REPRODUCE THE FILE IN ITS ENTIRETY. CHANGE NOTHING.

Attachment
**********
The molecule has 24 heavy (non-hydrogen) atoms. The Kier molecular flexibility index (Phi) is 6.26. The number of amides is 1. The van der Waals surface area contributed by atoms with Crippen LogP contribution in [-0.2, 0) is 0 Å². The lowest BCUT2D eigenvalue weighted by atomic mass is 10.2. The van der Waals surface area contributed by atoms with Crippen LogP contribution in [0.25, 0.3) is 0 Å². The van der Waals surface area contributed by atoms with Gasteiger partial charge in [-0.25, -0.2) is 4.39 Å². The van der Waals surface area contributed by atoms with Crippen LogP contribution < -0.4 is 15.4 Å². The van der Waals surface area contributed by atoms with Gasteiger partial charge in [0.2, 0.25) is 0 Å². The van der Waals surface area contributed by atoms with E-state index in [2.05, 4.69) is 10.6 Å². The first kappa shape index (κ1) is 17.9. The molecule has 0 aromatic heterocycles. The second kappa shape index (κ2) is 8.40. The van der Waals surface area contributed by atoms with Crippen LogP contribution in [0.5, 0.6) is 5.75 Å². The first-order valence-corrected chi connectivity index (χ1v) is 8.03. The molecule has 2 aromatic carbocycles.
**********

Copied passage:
The molecule has 24 heavy (non-hydrogen) atoms. The Kier molecular flexibility index (Phi) is 6.26. The number of amides is 1. The van der Waals surface area contributed by atoms with Crippen LogP contribution in [-0.2, 0) is 0 Å². The lowest BCUT2D eigenvalue weighted by atomic mass is 10.2. The van der Waals surface area contributed by atoms with Crippen LogP contribution in [0.25, 0.3) is 0 Å². The van der Waals surface area contributed by atoms with Gasteiger partial charge in [-0.25, -0.2) is 4.39 Å². The van der Waals surface area contributed by atoms with Crippen LogP contribution < -0.4 is 15.4 Å². The van der Waals surface area contributed by atoms with Gasteiger partial charge in [0.2, 0.25) is 0 Å². The van der Waals surface area contributed by atoms with E-state index in [2.05, 4.69) is 10.6 Å². The first kappa shape index (κ1) is 17.9. The molecule has 0 aromatic heterocycles. The second kappa shape index (κ2) is 8.40. The van der Waals surface area contributed by atoms with Crippen LogP contribution in [0.5, 0.6) is 5.75 Å². The first-order valence-corrected chi connectivity index (χ1v) is 8.03. The molecule has 2 aromatic carbocycles.